If you would like to attend please RSVP to events@canninghouse.org.


Cuba Research Forum, Annual Conference
University of Nottingham
6-8 September 2016

To view the costs and booking form, please click here. For questions and further information please contact Antoni Kapcia A.Kapcia@nottingham.ac.uk.

Programme

Tuesday 6 September 2016
11.00 The Next Generation: Targeting Youth
    Rebels, Sleeping Beauty and an Imp: reviewing children’s popular culture in Revolutionary Cuba through a study of Pionero magazine for children in the 1960s.
Anne Luke (Derby)
The universalisation of higher education in Cuba.
Rosi Smith (Nottingham)
Ciertas Conductas: Childhood, Education, and Nation in Sara Gómez's De cierta manera (Sara Gómez, 1974) and Conducta (Ernesto Daranas, 2014).
Dunja Fehimovic (Cambridge)
13.00 Lunch
14.00 Oral History and Cuba
    The Politics of Money and Power in Cuba, Life History Narratives.
Elizabeth Dore (Southampton)
Sensitive Topics in Oral History testimonies: Humour as a coping mechanism.
Stephanie Panichelli-Batalla (Aston)
Sensitive Topics: Transgender narratives in Cuba.
Olga Lidia Saavedra Montes de Oca
15.30 Break
16.00 Special Panel: Culture In Cuba Today
    Fernando Jacomino León (La Jiribilla & former president of Instituto Cubano del Libro).
Sandra Almaguer (former editor of editorial de Ciencias Sociales).
Diego Gutiérrez (trovador).
18.00 Reception
19.30 Dinner
Wednesday 7 September 2016
09.00 Images Of Cuba: Desde Fuera
    British literary & journalistic visits to Havana: 1920s & 30s.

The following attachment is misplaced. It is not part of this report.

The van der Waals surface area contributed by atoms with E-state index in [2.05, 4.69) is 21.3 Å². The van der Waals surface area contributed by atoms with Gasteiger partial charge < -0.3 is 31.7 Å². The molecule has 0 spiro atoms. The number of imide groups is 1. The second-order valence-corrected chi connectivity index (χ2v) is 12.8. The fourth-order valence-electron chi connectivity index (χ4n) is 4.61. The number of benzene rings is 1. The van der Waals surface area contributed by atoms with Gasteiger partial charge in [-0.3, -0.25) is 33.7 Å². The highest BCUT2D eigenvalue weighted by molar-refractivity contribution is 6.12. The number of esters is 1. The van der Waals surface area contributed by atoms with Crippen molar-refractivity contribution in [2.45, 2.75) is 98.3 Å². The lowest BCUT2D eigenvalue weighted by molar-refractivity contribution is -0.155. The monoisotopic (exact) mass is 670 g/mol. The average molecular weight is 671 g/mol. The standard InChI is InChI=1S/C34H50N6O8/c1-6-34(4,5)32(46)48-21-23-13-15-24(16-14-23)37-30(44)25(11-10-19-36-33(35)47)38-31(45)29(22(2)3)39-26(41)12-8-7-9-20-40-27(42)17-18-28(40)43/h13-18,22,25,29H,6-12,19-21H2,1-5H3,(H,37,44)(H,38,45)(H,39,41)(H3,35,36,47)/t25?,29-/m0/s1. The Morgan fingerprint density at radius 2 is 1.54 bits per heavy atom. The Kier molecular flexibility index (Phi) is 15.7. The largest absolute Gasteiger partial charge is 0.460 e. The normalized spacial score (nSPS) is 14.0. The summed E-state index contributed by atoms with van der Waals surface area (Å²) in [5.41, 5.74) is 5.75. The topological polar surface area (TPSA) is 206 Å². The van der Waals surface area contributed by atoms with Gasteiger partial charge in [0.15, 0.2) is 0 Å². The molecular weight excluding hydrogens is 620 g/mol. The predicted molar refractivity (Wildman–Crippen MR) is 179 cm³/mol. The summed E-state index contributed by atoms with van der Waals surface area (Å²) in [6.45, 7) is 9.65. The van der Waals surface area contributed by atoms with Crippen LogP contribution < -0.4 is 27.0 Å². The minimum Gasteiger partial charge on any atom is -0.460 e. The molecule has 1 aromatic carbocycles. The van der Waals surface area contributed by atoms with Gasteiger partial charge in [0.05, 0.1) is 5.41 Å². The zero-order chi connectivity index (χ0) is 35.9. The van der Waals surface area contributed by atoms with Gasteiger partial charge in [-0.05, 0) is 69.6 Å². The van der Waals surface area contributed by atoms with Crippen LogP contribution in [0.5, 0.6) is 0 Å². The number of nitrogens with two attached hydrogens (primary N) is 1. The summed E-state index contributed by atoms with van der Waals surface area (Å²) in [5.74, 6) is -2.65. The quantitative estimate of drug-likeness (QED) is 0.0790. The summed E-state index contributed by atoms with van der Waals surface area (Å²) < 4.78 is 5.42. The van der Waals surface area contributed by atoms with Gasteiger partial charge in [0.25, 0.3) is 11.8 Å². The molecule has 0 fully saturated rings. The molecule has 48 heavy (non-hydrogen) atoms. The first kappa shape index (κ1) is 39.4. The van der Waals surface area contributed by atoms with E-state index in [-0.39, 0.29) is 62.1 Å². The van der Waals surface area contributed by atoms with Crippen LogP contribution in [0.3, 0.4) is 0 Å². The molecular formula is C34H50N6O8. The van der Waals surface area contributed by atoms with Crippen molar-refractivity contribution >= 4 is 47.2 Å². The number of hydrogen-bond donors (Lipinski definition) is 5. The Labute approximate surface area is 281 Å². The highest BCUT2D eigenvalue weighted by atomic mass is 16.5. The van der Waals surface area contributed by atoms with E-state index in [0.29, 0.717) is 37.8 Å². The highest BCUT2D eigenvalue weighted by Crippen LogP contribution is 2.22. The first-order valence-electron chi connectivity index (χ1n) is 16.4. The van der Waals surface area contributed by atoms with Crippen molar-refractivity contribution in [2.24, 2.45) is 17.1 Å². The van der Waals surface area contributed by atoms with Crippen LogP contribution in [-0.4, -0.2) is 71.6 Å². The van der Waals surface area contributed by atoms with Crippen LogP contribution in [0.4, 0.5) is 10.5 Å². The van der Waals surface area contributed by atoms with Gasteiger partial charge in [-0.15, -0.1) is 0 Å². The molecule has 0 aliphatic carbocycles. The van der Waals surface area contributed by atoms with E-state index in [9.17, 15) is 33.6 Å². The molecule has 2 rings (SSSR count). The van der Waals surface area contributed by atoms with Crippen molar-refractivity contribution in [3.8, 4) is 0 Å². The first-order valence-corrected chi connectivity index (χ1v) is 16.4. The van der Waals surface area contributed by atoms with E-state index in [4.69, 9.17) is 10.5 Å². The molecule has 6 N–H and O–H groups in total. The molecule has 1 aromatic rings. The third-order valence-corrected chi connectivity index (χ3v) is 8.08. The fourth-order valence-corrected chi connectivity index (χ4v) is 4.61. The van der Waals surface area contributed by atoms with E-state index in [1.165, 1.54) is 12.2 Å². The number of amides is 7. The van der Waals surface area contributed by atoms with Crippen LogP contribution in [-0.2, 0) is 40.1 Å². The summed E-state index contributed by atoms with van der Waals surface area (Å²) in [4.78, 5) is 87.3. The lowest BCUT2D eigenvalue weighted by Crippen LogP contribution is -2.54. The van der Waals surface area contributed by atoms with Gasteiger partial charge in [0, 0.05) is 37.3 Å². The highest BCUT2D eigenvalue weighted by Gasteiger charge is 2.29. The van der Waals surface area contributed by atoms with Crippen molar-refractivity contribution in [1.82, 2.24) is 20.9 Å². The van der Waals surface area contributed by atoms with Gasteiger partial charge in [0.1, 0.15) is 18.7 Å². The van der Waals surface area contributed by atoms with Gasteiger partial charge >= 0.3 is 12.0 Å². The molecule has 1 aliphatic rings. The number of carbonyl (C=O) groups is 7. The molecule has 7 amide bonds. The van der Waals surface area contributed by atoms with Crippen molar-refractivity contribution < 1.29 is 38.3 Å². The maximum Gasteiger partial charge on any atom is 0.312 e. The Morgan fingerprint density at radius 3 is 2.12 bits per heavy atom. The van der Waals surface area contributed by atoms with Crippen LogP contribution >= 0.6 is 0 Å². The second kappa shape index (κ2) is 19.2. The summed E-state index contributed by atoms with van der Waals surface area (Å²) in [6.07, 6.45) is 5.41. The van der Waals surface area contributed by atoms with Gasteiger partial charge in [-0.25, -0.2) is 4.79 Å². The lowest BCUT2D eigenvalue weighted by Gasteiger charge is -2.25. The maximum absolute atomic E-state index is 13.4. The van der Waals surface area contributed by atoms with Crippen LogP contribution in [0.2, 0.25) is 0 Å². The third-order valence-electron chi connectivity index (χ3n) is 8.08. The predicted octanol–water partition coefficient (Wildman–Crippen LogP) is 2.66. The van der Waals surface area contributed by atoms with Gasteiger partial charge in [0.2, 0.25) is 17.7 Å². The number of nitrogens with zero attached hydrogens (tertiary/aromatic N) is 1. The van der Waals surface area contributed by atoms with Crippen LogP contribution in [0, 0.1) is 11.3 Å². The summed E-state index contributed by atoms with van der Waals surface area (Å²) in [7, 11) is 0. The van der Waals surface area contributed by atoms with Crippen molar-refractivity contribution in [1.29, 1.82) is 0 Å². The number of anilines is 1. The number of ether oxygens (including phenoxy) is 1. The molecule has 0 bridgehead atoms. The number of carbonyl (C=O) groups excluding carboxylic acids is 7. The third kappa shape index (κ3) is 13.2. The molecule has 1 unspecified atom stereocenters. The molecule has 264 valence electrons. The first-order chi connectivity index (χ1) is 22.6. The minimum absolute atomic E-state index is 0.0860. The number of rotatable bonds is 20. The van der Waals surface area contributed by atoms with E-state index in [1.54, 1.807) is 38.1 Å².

Christopher Hull (Chester)
Take me to Fidel!” – Burt Glinn, Magnum Photos and the Cuban Revolution.
James Kent (Royal Holloway London)
Sartre, Castro, and the existentialist revolution.
William Rowlandson (Kent)
10.30 Break
10.50 Images Of Cuba: Dentro De La Revolución
    Repeating Cuba: approaches to reconciliation and Reappropriation.
Sjamme an de Voort (Nottingham)
Cuban media constructions of 'the people' in times of national crisis.
Sara García Santamaría (Sheffield)
Cuba as a brand. Tensions and meanings of the “Auténtica Cuba” nation branding campaign (2012-2016).
Félix Lossío (Newcastle)
12.20 Lunch
13.15 The Very Political Economy
    End of an Era? Market challenges to the 'socialist state of workers'
Steve Ludlam (Sheffield)
Macroeconomic mysteries
Emily Morris (UCL and IADB)
Is Cuba still socialist? Analysing recent socioeconomic changes in Cuba
Helen Yaffe
(LSE)
14.45 Break
15.00 Beyond Havana And The Nation? Peripheral Identities & Literary Culture In Cuba
     The periphery of the periphery: literary capital in Granma, Cuba.
Par Kumaraswami (Reading)
Preservation, transmission, and storage: issues of cultural identity in Granma.
Miranda Lickert (Reading)
Within the national narrative: Oriente, Granma – and Bartolomé Masó.
Tony Kapcia (Nottingham)
Espiritismo de cordon in Granma: Religiosity in Cuba.
Armandina Maldonado Deller (Nottingham)
17.00 The International Dimension